“Israel” Found In A 15 Century BC Egyptian Text -- By: Bryant G. Wood
BSpade 28:3 (Summer 2015) p. 71
“Israel” Found In A 15th Century BC Egyptian Text
Evangelical scholars are divided as to when the Exodus- Conquest events took place—some say the 15th century BC, while others hold to the 13th century BC. The chronological data in the Bible, however, clearly indicates that these events transpired in the 15th century BC, the Exodus occurring in 1446 BC and the Conquest 1406-1400 BC (Wood 2008: 100). Now, for the first time, we have evidence from an Egyptian source which supports the earlier biblical dating.
That source is an inscription housed in the Egyptian Museum in Berlin. It appears on a gray granite block 18 in (46 cm) high, 16 in (39.5 cm) wide and of unknown thickness since it was cut from a larger piece. According to the Museum’s records, the block—most likely part of a statue base—was acquired in 1913 by Ludwig Borchardt from an Egyptian merchant. Borchardt (1863-1938) was a German Egyptologist who is best known for his excavations at Tell el-Amarna where he discovered the famous bust of Nefertiti, queen of Akhenaten (ca. 1369-1352 BC).
Ludwig Borchardt (1863-1938), best known for his discovery of the bust of Nefertiti at Tell el-Amarna.
Bust of Nefertiti from Tell el-Amarna, now in the Egyptian Museum in Berlin.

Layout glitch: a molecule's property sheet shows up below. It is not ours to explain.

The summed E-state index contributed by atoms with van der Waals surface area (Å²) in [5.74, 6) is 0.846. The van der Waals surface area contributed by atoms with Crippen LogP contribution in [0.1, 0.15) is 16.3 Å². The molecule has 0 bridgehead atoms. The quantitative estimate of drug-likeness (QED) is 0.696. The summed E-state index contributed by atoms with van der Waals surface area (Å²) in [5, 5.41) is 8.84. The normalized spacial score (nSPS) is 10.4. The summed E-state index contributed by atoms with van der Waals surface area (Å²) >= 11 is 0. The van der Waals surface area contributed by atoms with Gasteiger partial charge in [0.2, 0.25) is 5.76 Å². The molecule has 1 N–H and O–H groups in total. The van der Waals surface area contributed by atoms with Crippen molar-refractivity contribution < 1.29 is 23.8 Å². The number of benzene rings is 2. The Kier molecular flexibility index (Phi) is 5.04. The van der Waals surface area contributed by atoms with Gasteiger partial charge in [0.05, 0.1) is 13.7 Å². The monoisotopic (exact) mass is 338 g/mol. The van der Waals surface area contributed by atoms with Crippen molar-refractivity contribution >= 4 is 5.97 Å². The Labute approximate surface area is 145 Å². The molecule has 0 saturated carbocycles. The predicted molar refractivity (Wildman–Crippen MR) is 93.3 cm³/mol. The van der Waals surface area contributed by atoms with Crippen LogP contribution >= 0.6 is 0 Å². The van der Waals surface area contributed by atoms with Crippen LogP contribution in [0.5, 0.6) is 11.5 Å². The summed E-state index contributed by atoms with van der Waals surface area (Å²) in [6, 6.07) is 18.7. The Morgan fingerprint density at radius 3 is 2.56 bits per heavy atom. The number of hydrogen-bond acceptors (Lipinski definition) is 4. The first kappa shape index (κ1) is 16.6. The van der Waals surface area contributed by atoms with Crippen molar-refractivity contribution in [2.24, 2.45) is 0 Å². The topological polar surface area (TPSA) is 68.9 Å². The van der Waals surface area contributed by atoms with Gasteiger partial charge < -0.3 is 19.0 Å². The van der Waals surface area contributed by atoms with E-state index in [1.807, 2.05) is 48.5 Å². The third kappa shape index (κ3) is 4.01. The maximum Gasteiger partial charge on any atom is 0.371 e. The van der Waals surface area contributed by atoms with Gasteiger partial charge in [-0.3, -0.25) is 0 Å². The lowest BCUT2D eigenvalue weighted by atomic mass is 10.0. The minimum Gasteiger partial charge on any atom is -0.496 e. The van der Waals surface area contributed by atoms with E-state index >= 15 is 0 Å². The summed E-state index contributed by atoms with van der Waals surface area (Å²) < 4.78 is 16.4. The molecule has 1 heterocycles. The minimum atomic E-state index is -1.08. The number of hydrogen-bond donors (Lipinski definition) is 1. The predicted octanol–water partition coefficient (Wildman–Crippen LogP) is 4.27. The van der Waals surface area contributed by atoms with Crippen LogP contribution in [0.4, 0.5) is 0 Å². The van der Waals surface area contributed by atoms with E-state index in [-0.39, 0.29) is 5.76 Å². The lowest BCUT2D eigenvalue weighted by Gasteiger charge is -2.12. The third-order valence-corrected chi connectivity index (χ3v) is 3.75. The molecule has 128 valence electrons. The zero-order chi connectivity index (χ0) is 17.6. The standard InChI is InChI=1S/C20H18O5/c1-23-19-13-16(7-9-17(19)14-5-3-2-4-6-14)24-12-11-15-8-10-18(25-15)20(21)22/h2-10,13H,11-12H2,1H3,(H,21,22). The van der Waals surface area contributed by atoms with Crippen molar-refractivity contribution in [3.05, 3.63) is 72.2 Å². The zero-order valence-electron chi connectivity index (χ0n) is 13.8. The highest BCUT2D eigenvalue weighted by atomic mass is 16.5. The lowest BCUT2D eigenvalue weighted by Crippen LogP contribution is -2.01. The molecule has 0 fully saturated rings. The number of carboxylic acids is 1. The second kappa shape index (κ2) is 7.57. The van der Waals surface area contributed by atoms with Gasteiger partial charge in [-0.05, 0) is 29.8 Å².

The inscription is comprised of three name rings superimposed on Western Asiatic prisoners, the rightmost of which is only partly preserved due to substantial damage, probably incurred when the block was removed from its original context. Above the heads of the prisoners is a partial band of hieroglyphs which reads “…one who is falling on his feet…” The inscription was first published in 2001 by Manfred Görg (1938-2012), former
BSpade 28:3 (Summer 2015) p. 72
Staatliche Museen zu Berlin—Ägyptisches Museum und Papyrussammlung
Topographical statue base relief fragment depicting three Canaanite place names superimposed on Western Asiatic captives. The relief was purchased in Egypt in 1913 and is now in the Egyptian Museum in Berlin.
Professor Emeritus of Old Testament Theology and Egyptology at the University of Munich (Wood 2005a). The first two names are easily read—Ashkelon and Canaan. The name on the right, however, is less certain. Görg restored the right name as Israel and dated the inscription to the reign of Ramesses II (ca. 1290– 1223 BC) in the Nineteent...
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